Cortex System

From Wikipedia, the free encyclopedia
Jump to navigation Jump to search
Cortex System
Designer(s) Jamie Chambers
Publisher(s) Margaret Weis Productions
Publication date 2005
Genre(s) Role-playing game

The Cortex System is a generic RPG system based on the Sovereign Stone System[citation needed], and was developed by Margaret Weis Productions, Ltd for the Serenity Role Playing Game.[1] It was subsequently used for their licensed Battlestar Galactica and Supernatural RPGs, and brought out as a stand-alone system in the Cortex System Role Playing Game book[2] (also called the Cortex Classic System Role Playing Game).[3] Serenity, using the Cortex System, was the 2005 Origins Award Gamer's Choice Role Playing Game of the Year.[4]

Note that despite the similar name, the Cortex System is not the Cortex Plus system, also produced by Margaret Weis Productions.

The basic system

The system uses dice with 2, 4, 6, 8, 10, and 12 sides, described with the standard role-playing game notation of d2, d4, d6, d8, and so on, and the basic resolution system involves adding up the total on all your relevant dice and comparing it to a static target number. The three parts of your dice pool are your relevant Attributes (Agility, Strength, Vitality, Alertness, Intelligence, and Willpower) which range from d4 to d12+d4, your relevant Skill (from a list of 22) which range from 0 to d12, and any relevant Assets (positive character traits) or Complications (negative traits). Situational advantages can be represented either by changing the target difficulty number or increasing or reducing the number of faces on the dice rolled.

The Cortex System also uses Plot Points, which increase characters' survivability and give players greater control over events in the game. Players can spend Plot Points to gain extra dice when making a die roll, reduce the damage from an attack, or even make changes to the storyline. Some Assets also require the expenditure of Plot Points. At the end of a game session, excess Plot Points are converted to Advancement Points, which a player spends to improve his or her character's abilities.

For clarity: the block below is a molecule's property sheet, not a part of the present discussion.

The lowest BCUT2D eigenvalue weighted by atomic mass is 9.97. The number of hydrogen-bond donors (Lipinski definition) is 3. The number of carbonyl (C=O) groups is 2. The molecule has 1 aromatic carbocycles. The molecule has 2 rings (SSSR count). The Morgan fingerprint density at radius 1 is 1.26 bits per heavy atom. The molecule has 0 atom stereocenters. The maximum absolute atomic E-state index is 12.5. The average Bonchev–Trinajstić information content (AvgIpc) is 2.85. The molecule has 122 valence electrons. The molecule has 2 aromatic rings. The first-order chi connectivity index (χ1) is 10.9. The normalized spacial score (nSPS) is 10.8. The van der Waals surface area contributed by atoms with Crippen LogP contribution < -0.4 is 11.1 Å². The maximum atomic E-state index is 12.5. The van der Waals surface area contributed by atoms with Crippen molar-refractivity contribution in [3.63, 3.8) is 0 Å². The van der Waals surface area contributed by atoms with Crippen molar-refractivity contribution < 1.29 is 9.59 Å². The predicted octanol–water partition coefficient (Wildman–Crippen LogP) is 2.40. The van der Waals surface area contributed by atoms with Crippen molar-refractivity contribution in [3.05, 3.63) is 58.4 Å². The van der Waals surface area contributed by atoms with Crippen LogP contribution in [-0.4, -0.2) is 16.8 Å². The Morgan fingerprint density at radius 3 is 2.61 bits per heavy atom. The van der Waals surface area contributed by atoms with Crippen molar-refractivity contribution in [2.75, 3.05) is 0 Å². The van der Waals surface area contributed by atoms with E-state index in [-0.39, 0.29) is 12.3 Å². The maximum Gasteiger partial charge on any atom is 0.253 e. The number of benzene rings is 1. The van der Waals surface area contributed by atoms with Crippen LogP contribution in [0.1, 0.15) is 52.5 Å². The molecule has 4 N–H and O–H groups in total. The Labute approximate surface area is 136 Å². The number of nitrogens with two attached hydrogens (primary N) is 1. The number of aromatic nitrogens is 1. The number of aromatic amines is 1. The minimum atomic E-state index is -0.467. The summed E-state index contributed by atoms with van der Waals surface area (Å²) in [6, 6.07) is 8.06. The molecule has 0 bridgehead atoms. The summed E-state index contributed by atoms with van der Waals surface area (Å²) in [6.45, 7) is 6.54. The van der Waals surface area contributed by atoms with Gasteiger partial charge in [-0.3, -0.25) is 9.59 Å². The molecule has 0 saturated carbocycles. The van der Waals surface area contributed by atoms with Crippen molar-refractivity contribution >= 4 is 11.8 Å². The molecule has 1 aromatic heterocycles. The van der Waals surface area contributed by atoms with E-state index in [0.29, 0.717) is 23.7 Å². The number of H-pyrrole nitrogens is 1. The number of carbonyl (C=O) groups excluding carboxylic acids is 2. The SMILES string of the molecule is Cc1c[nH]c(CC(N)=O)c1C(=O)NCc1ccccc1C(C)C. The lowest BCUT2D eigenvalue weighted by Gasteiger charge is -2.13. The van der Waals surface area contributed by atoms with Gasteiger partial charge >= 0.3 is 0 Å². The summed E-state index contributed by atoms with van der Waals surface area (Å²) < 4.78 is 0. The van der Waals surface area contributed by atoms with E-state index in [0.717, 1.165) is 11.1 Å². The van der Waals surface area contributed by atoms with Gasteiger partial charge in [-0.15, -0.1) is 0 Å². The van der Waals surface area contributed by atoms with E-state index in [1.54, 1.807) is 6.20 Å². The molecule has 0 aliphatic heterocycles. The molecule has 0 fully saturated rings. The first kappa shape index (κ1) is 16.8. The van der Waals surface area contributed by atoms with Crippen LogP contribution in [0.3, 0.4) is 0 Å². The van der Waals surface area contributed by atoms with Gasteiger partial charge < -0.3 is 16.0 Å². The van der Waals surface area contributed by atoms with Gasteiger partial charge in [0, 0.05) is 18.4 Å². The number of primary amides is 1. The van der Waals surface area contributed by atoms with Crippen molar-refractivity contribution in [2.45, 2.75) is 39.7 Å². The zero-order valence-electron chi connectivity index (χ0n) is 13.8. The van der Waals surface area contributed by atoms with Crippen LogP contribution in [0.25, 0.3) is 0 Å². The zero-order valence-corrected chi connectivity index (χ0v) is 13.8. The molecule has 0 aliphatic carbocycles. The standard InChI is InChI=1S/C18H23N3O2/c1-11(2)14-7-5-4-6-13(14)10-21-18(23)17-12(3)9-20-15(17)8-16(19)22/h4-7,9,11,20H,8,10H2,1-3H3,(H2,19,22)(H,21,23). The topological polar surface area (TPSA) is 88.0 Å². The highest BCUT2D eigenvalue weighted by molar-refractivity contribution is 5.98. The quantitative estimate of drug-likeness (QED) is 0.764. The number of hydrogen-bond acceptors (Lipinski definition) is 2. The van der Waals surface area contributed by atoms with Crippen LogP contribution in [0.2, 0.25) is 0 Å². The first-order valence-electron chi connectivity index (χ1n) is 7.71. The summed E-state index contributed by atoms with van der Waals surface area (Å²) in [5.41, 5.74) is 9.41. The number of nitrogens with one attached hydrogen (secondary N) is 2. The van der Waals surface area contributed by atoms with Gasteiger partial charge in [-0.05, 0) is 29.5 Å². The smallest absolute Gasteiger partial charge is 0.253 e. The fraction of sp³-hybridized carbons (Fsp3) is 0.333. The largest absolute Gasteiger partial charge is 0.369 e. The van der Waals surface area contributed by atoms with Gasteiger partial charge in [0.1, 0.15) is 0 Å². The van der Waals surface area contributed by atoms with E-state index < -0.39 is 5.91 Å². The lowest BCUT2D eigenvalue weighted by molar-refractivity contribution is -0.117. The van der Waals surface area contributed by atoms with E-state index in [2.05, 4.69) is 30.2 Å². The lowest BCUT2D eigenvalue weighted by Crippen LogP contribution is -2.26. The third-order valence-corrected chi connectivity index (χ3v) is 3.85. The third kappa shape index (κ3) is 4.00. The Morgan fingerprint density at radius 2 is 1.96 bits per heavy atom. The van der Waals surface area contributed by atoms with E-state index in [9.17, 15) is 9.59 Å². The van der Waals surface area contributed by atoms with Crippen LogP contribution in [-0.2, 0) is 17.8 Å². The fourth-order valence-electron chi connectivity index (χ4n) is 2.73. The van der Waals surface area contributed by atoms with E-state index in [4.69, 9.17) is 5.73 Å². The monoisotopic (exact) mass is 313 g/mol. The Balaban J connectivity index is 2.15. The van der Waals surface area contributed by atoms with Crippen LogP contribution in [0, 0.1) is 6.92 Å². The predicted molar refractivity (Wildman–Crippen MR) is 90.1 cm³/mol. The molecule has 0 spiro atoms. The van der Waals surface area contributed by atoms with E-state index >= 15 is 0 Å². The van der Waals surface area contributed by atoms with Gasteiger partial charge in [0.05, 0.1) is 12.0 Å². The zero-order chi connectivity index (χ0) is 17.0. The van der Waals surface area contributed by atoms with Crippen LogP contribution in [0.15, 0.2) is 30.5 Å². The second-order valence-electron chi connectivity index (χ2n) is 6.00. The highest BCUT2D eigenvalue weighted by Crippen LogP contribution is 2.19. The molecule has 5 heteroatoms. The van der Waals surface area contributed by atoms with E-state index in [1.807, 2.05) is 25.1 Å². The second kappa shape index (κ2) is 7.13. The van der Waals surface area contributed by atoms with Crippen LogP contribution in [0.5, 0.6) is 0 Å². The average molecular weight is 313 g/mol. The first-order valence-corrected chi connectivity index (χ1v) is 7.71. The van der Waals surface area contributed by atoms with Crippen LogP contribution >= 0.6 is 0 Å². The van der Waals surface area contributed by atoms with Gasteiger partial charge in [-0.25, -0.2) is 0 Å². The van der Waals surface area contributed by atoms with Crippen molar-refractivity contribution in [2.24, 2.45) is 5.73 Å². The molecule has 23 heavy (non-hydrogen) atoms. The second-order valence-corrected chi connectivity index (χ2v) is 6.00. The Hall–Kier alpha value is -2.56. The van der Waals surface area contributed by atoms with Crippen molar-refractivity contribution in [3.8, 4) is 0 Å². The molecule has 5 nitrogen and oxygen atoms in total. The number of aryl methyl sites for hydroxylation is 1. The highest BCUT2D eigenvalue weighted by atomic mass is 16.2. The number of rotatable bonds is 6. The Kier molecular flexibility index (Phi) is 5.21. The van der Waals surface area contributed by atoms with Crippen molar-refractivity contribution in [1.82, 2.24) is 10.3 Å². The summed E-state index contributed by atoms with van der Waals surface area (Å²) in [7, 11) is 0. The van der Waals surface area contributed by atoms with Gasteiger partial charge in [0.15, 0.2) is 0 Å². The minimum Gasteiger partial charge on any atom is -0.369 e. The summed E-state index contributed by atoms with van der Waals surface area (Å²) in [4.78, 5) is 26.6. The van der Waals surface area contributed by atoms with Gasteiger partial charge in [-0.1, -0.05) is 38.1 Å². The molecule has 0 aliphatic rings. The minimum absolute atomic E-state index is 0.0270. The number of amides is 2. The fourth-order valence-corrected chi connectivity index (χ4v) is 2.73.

Character Creation

The game uses a point-buy system with a default initial spread between attributes, skills, and traits (the collective name for advantages and complications) based on the intended power level of the game. This is similar to the siloed point buy and special abilities and character flaws used in a variety of other role-playing games, such as Merits and Flaws in White Wolf Publishing's original World of Darkness, Qualities and Drawbacks in Eden Unisystem, and Edges and Hindrances in Pinnacle Entertainment's Deadlands and Savage Worlds games (to which the Serenity system bears a strong resemblance).

Published games using the Cortex System


The initial reception to the Cortex System was good, with the Serenity Role Playing Game winning the 2005 Origins Award for Gamer's Choice: Best Roleplaying Game of the Year.[5] The Battlestar Galactica Role Playing Game gained praise from SF Weekly for the Plot Point mechanisms and the way they reproduced the all-or-nothing moments of the Battlestar Galactica series.[6] The Journal of Transformative Works said that the system itself could be considered transformative given that the rules were meant to evolve through play sessions.[7] By the time of the Smallville Roleplaying Game, RPGamer commented that "Smallville does something rare in a licensed game: not only does it deliver an experience that captures the feel of the original, but also comes up with a set of mechanics that create an entirely new dynamic for roleplaying." [8]


  1. ^ "D6G Episode 18: Serenity RPG reviewed & interview with designer". The D6 Generation. October 30, 2008. Retrieved March 31, 2013.
  2. ^ review of Cortex Classic
  3. ^ Cortex Classic System RPG listing
  4. ^ RPG Geek Serenity RPG page
  5. ^ 2005 Origins Awards Archived 2013-12-27 at the Wayback Machine.
  6. ^ SF Weekly review of Battlestar Galactica
  7. ^ Book Review: Supernatural role playing game, by Jamie Chambers - the Journal of Transformative Works
  8. ^ Review of Smallville by RPGamer
Retrieved from ""
This content was retrieved from Wikipedia :
This page is based on the copyrighted Wikipedia article "Cortex System"; it is used under the Creative Commons Attribution-ShareAlike 3.0 Unported License (CC-BY-SA). You may redistribute it, verbatim or modified, providing that you comply with the terms of the CC-BY-SA